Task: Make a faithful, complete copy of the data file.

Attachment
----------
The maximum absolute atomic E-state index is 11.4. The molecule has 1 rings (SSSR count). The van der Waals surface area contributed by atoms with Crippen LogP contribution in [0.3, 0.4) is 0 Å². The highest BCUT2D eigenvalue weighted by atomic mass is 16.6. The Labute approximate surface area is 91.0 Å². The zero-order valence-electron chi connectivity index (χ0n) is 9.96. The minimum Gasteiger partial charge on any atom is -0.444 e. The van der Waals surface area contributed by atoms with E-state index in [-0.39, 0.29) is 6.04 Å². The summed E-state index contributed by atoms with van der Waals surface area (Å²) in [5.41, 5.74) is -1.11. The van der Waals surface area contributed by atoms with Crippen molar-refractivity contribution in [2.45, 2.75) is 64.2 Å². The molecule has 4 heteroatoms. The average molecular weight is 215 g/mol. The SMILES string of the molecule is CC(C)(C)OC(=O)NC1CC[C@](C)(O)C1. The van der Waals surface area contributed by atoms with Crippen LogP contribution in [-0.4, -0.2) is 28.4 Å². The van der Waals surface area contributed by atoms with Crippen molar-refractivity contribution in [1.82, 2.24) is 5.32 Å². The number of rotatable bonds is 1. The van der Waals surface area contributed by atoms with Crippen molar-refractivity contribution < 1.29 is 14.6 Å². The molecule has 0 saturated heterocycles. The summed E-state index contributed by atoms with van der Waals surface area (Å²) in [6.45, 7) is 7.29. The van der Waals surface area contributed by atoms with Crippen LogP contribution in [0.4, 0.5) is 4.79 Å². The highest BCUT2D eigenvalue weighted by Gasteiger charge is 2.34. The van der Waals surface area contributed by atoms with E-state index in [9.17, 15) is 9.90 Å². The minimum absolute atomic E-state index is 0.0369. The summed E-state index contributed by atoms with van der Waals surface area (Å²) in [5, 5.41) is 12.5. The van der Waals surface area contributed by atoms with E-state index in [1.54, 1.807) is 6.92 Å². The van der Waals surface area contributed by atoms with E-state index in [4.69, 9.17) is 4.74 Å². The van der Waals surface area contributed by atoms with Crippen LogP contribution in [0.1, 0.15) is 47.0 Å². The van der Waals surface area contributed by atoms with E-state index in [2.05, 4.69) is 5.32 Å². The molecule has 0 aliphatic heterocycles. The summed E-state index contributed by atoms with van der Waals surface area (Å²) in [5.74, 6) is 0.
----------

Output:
The maximum absolute atomic E-state index is 11.4. The molecule has 1 rings (SSSR count). The van der Waals surface area contributed by atoms with Crippen LogP contribution in [0.3, 0.4) is 0 Å². The highest BCUT2D eigenvalue weighted by atomic mass is 16.6. The Labute approximate surface area is 91.0 Å². The zero-order valence-electron chi connectivity index (χ0n) is 9.96. The minimum Gasteiger partial charge on any atom is -0.444 e. The van der Waals surface area contributed by atoms with E-state index in [-0.39, 0.29) is 6.04 Å². The summed E-state index contributed by atoms with van der Waals surface area (Å²) in [5.41, 5.74) is -1.11. The van der Waals surface area contributed by atoms with Crippen molar-refractivity contribution in [2.45, 2.75) is 64.2 Å². The molecule has 4 heteroatoms. The average molecular weight is 215 g/mol. The SMILES string of the molecule is CC(C)(C)OC(=O)NC1CC[C@](C)(O)C1. The van der Waals surface area contributed by atoms with Crippen LogP contribution in [-0.4, -0.2) is 28.4 Å². The van der Waals surface area contributed by atoms with Crippen molar-refractivity contribution in [1.82, 2.24) is 5.32 Å². The number of rotatable bonds is 1. The van der Waals surface area contributed by atoms with Crippen molar-refractivity contribution < 1.29 is 14.6 Å². The molecule has 0 saturated heterocycles. The summed E-state index contributed by atoms with van der Waals surface area (Å²) in [6.45, 7) is 7.29. The van der Waals surface area contributed by atoms with Crippen LogP contribution in [0.4, 0.5) is 4.79 Å². The highest BCUT2D eigenvalue weighted by Gasteiger charge is 2.34. The van der Waals surface area contributed by atoms with E-state index in [9.17, 15) is 9.90 Å². The minimum absolute atomic E-state index is 0.0369. The summed E-state index contributed by atoms with van der Waals surface area (Å²) in [5, 5.41) is 12.5. The van der Waals surface area contributed by atoms with E-state index in [1.54, 1.807) is 6.92 Å². The van der Waals surface area contributed by atoms with E-state index in [4.69, 9.17) is 4.74 Å². The van der Waals surface area contributed by atoms with Crippen LogP contribution in [0.1, 0.15) is 47.0 Å². The van der Waals surface area contributed by atoms with E-state index in [2.05, 4.69) is 5.32 Å². The molecule has 0 aliphatic heterocycles. The summed E-state index contributed by atoms with van der Waals surface area (Å²) in [5.74, 6) is 0.